RNA extraction and reverse transcription-quantitative polymerase chain reaction (qPCR) analysis

Total RNA was extracted from heart tissue in the 3D peptide hydrogel using TRIzol according to the manufacturer's protocols (Invitrogen; Thermo Fisher Scientific, Inc.). RNA was quantified using the NanoDrop 2000 spectrophotometer (Thermo Fisher Scientific, Inc.). DNase I (18068-015; Invitrogen; Thermo Fisher Scientific, Inc.) was then applied to 2 µg RNA prior to reverse-transcription with MMLV reverse transcriptase from the SuperScript® III First-Strand Synthesis System and oligo (dT) primers (Invitrogen; Thermo Fisher Scientific, Inc.) according to the manufacturer's instructions. qPCR reactions were performed on an iQ5 Real-Time PCR Detection system (Bio-Rad Laboratories, Inc., Hercules, CA, USA) using SYBR Green I (Takara Bio, Inc., Otsu, Japan) with GAPDH serving as a control. The cycling conditions were as follows: 95°C for 2 min, followed by 35 cycles of 95°C for 30 sec and 60°C for 30 sec. The following primers (9) were used to amplify the fragments: Sense, 5′-GAGCGGAGAGTACTGGATCG-3′ and antisense, 5′-TACTCGAACGGGAATCCATC-3′ for collagen I; sense, 5′-GCCCTGGACACCAACTATTGC-3′ and antisense, 5′-GGAGCGCACGATCATGTTGG-3′ for TGF-β1; sense, 5′-GCAAACAGGAATACGACGAAGC-3′ and anti-sense, 5′-GCTTTGGGCAGGAATGATTTG-3′ for α-SMA; and sense, 5′-CCTGGAGAAACCTGCCAAGTATGA-3′ and antisense, 5′-AAGCAGGAATGAGAAGAGGCTGAG-3′ for GAPDH. The experiments were repeated 3 times. The quantification cycle values (Cq values) were used to calculate the fold differences using the 2−ΔΔCq method (10).

Western blotting analysis

Protein was extracted from the heart tissue and analyzed by western blotting as previously described (11). In brief, fresh hearts were lysed with radioimmunoprecipitation assay lysis buffer and 1 mM phenylmethane sulfonyl fluoride (Wuhan Boster Biological Technology, Ltd., Wuhan, China). Protein samples (60 µg) were separated by 10% sodium dodecyl sulfate-polyacrylimide gel electrophoresis (100 mV, 90 min). Nonspecific proteins were blocked by incubating the membrane with 5% non-fat dried milk in Tris-buffered saline containing 0.1% Tween 20 for 1 h at room temperature with agitation. Proteins were transferred from the gel to nitrocellulose membranes, which were incubated overnight at 4°C with primary antibodies against GAPDH (rabbit polyclonal; CW0101M; 1:5,000; Beijing ComWin Biotech Co., Ltd., Beijing, China), α-SMA (1:1,000; Abcam), or TGF-β1 (1:1,000; Santa Cruz Biotechnology, Inc.). They were then incubated at room temperature for 1 h with mouse anti-rabbit HRP-conjugated IgG secondary antibodies (sc-2357; 1:5,000; Santa Cruz Biotechnology, Inc.). Images were captured and quantified using a Bio-Rad ChemiDoc XRS system (Bio-Rad Laboratories, Inc.) with Image Lab software, version 2.2 (Bio-Rad Laboratories, Inc.), and protein expression levels were normalized to GAPDH expression.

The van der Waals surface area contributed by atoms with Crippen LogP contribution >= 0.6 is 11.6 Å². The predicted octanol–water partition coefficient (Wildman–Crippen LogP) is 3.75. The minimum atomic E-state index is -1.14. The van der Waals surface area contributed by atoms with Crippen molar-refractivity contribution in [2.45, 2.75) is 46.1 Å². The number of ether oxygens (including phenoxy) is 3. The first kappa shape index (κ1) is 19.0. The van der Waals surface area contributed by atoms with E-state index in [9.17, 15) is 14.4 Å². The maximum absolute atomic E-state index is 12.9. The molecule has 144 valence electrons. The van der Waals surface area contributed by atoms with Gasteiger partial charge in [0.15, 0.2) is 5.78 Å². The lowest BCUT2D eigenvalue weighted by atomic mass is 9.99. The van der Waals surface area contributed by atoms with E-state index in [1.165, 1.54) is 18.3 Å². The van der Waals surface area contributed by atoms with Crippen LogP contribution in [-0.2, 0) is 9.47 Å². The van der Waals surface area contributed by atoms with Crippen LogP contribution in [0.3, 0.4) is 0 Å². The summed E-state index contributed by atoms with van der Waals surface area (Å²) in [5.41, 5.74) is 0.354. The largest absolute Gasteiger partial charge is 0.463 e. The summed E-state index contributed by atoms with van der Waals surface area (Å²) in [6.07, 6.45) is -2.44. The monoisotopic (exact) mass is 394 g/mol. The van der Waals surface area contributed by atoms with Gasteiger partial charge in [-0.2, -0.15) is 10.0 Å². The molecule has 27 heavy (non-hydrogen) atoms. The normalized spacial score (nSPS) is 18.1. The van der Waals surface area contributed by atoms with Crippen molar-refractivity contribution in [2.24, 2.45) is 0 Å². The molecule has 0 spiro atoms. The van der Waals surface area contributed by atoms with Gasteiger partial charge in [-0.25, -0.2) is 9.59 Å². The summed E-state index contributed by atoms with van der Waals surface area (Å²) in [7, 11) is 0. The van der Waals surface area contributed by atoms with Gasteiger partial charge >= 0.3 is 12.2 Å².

Statistical analyses

The unpaired Student's t-test was utilized to compare two groups and analysis of variance was performed to compare several groups of animals from the transplant experiments. The Mann-Whitney U test was applied to analyze the bleeding time data. SPSS version 17.0 (SPSS, Inc., Chicago, IL, USA) was used to analyze the data. The data are presented as the mean ± standard error of the mean and P<0.05 was considered to indicate a statistically significant difference.


Increased P-selectin expression levels were observed in the myocardium and plasma of Ang II-induced hypertensive mice